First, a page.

be initialized with the same values as they had during compression (but see
Q15 for exceptions).
These objects hold the compression mode and parameters, and field data like
the scalar type and dimensions. By default, these parameters are not stored
with the compressed stream (the “codestream”) and prior to zfp 0.5.0 had to
be maintained separately by the application.

Since version 0.5.0, functions exist for reading and writing a 12- to 19-byte header that encodes compression and field parameters. For applications that wish to embed only the compression parameters, e.g., when the field dimensions are already known, there are separate functions that encode and decode this information independently.

Q15: *Must I use the same parameters during compression and decompression?*

A: Not necessarily. When decompressing one block at a time, it is possible
to use more tightly constrained `zfp_stream`

parameters during
decompression than were used during compression. For instance, one may use a
smaller `zfp_stream.maxbits`

,
smaller `zfp_stream.maxprec`

, or larger `zfp_stream.minexp`

during decompression to process fewer compressed bits than are stored, and to
decompress the array more quickly at a lower precision. This may be useful
in situations where the precision and accuracy requirements are not known a
priori, thus forcing conservative settings during compression, or when the
compressed stream is used for multiple purposes. For instance, visualization
usually has less stringent precision requirements than quantitative data
analysis. This feature of decompressing to a lower precision is particularly
useful when the stream is stored progressively (see Q13).

Note that one may not use less constrained parameters during decompression,
e.g., one cannot ask for more than `zfp_stream.maxprec`

bits of
precision when decompressing. Furthermore, the parameters must agree between
compression and decompression when calling the high-level API function
`zfp_decompress()`

.

Currently float arrays have a different compressed representation from compressed double arrays due to differences in exponent width. It is not possible to compress a double array and then decompress (demote) the result to floats, for instance. Future versions of the zfp codec may use a unified representation that does allow this.

Q16: *Do strides have to match during compression and decompression?*

A: No. For instance, a 2D vector field:

```
float in[ny][nx][2];
```

could be compressed as two scalar fields with strides *sx* = 2,
*sy* = 2 × *nx*, and with pointers `&in[0][0][0]`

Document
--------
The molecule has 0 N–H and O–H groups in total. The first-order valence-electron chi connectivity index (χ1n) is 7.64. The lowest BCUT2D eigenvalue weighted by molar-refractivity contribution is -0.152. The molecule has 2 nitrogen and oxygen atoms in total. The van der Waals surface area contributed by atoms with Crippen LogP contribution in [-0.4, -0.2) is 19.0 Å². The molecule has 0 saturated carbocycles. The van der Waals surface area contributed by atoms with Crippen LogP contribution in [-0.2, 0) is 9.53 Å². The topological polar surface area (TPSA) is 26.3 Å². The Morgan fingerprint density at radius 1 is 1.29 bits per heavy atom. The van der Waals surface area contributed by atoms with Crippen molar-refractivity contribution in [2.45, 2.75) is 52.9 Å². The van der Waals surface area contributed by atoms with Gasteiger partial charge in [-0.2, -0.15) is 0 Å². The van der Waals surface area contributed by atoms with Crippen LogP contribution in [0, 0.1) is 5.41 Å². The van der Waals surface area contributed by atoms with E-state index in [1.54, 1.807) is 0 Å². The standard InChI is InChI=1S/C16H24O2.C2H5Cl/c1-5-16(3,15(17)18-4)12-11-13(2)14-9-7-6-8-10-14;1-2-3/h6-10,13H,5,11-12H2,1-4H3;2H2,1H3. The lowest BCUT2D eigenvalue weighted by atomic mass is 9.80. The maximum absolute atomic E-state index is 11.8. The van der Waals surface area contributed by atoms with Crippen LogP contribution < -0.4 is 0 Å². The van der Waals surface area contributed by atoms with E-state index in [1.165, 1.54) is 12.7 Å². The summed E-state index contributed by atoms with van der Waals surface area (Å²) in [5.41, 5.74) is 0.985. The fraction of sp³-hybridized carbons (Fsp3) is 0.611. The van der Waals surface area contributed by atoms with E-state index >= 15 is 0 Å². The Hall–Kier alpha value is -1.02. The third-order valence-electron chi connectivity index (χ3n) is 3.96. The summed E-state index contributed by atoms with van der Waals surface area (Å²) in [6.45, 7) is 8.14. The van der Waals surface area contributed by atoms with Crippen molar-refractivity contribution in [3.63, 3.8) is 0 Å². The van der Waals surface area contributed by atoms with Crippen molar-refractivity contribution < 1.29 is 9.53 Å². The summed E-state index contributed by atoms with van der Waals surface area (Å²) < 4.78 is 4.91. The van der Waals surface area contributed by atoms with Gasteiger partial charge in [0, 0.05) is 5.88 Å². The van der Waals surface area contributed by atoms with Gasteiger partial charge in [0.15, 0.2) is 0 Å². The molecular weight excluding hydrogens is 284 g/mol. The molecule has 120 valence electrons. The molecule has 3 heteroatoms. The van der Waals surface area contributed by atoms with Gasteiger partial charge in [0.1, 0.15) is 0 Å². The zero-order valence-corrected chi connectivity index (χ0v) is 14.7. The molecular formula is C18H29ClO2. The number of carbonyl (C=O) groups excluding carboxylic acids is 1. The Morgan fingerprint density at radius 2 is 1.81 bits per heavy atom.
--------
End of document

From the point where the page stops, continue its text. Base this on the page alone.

and
`&in[0][0][1]`

to the first value of each scalar field. These two
scalar fields can later be decompressed as non-interleaved fields:

```
float out[2][ny][nx];
```

using strides *sx* = 1, *sy* = *nx* and pointers `&out[0][0][0]`

and `&out[1][0][0]`

.

Q17: *Why does zfp sometimes not respect my error tolerance?*

A: First, zfp does not support
fixed-accuracy mode for integer data and
will ignore any tolerance requested via `zfp_stream_set_accuracy()`

or associated expert mode parameter settings. So this
FAQ pertains to floating-point data only.

The short answer is that, given finite precision, the zfp and IEEE floating-point number systems represent distinct subsets of the reals (or, in case of zfp, blocks of reals). Although these subsets have significant overlap, they are not equal. Consequently, there are some combinations of floating-point values that zfp cannot represent exactly; conversely, there are some zfp blocks that cannot be represented exactly as IEEE floating point. If the user-specified tolerance is smaller than the difference between the IEEE floating-point representation to be compressed and its closest zfp representation, then the tolerance necessarily will be violated (except in reversible mode). In practice, absolute tolerances have to be extremely small relative to the numbers being compressed for this issue to occur, however.

Note that this issue is not particular to zfp but occurs in the conversion between any two number systems of equal precision; we may just as well fault IEEE floating point for not being able to represent all zfp blocks accurately enough! By analogy, not all 32-bit integers can be represented exactly in 32-bit floating point. The integer 123456789 is one example; the closest float is 123456792. And, obviously, not all floats (e.g., 0.5) can be represented exactly as integers.

To further demonstrate this point, let us consider a concrete example. zfp does not store each floating-point scalar value independently but represents a group of values (4, 16, 64, or 256 values, depending on dimensionality) as linear combinations like averages by evaluating arithmetic expressions. Just like in uncompressed IEEE floating-point arithmetic, both representation error and roundoff error in the least significant bit(s) often occur.

To illustrate this, consider compressing the following 1D array of four floats

```
float f[4] = { 1, 1e-1, 1e-2, 1e-3 };
```

using the zfp command-line tool:

```
zfp -f -1 4 -a 0 -i input.dat -o output.dat
```

In spite of an error tolerance of zero, the reconstructed values are:

```
float g[4] = { 1, 1e-1, 9.999998e-03, 9.999946e-04 };
```